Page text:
Ryan Murphy, one of television's busiest and most successful writers/directors/producers, will be named Television Showman of the Year at the 54th Annual International Cinematographers Guild (ICG, IATSE Local 600) Publicists Awards honoring excellence in publicity and promotion for motion pictures and television programs, to be held at the Beverly Hilton Hotel on Friday, February 24.

Murphy has created a wide array of shows and has won four Primetime Emmys®, 11 additional award wins and 45 nominations and is the originator of the popular American television programs American Horror StoryScream Queens, GleeNip/Tuck and The New Normal.

“Ryan Murphy is a visionary in the creation of entertainment projects who personifies the very concept of showmanship,” said Awards Committee chairman Henri Bollinger.

Steven Poster ASC., national president of the ICG, added, “Ryan is up there with a select few who have been able to bring such high consistency to everything they touch."

Murphy began his career as a journalist, eventually turning his penmanship towards a career in film and television. His first program, Popular, a teenager comedy-drama for the WB Network ran for three seasons in 1999. More success came in 2003 with the debut of FX’s Nip/Tuck, which tells the tale of two plastic surgeons living and working in Miami, Florida. In 2009, Murphy debuted Glee about a high school glee club, which was inspired by his days in high school choir. In 2011, Murphy served as executive producer on American Horror Story with Jessica Lange and Dylan McDermott and guest stars Lady Gaga and Kathy Bates. In 2012, NBC announced plans to air Murphy’s newest series, The New Normal. In 2014 HBO film The Normal Heart debuted, chronicling the story of the onset of the AIDS crisis in New York, which won an Emmy for Outstanding Television Movie. Additional credits include American Crime StoryFeudScream QueensEat Pray Love and The Glee Project among many others.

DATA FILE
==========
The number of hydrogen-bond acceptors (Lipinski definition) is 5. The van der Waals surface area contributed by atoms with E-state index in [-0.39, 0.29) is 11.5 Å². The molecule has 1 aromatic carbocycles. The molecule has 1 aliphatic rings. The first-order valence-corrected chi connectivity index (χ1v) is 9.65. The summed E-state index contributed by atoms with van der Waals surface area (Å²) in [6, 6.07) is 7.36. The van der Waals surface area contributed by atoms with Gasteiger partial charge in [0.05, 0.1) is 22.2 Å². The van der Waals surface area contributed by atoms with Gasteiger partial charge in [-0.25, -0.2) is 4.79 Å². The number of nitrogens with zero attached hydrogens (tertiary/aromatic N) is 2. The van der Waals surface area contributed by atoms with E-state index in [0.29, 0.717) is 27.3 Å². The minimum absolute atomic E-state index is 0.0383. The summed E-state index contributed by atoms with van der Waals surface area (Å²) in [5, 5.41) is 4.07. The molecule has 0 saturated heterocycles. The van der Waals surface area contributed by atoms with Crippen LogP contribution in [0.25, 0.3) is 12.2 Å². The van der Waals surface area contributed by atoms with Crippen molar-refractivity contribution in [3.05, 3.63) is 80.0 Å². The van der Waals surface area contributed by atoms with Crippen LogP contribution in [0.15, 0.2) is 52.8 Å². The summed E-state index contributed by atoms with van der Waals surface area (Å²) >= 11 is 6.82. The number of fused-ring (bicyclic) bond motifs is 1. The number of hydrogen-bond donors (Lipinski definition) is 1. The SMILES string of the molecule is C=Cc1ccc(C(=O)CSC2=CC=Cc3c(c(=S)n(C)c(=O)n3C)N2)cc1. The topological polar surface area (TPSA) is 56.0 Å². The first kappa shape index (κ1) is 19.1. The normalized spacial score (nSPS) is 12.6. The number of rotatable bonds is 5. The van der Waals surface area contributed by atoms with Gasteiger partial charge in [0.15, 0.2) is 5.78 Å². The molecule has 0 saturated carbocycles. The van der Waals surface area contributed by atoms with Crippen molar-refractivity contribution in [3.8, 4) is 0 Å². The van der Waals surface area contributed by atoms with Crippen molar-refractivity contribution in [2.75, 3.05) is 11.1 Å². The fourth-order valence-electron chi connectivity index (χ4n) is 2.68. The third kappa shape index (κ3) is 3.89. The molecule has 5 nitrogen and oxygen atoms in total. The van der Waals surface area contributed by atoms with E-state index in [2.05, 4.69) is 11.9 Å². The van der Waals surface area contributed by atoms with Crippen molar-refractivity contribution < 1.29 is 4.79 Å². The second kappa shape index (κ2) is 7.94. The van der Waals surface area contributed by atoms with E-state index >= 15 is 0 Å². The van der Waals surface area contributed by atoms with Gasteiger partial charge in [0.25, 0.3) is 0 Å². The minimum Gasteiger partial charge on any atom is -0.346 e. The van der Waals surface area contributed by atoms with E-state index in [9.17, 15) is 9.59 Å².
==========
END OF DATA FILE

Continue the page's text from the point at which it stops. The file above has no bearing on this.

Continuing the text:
Entertainment publicists first formed a union in 1937 as the Screen Publicists Guild, later becoming the Publicists Guild. In 2002 the IATSE merged them with the International Cinematographers Guild (Local 600). The first Publicists Awards Luncheon was held in 1962 and has since grown to an event attended annually by up to 900 publicists and industry leaders. Many of the greatest actors, directors and executives have accepted the Motion Picture and Television Showmanship Awards and Lifetime Achievement Awards and include Arnold Schwarzenegger, Clint Eastwood, Julie Andrews, Harrison Ford, Sylvester Stallone, Carol Burnett, Kirk Douglas, Stanley Kramer, Joanne Woodward and Paul Newman, Bob Hope and Shonda Rhimes. In addition, the members honor their own through the Maxwell Weinberg Awards for publicity campaigns, the Bob Yeager Award for Community Service and the Les Mason, the greatest honor to be paid to a publicist. 

The International Cinematographers Guild (IATSE Local 600) represents more than 7,000 members who work in film, television and commercials as Directors of Photography, Camera Operators, Visual Effects Supervisors, Still Photographers, Camera Assistants, Film Loaders, all members of camera crews and Publicists. The first cinematographers union was established in New York in 1926, followed by unions in Los Angeles and Chicago, but it wasn't until 1996 that Local 600 was born as a national guild. ICG's ongoing activities include the Emerging Cinematographer Awards and the Publicists Awards Luncheon. The Guild also publishes the award-winning ICG Magazine www.ICG600.com.

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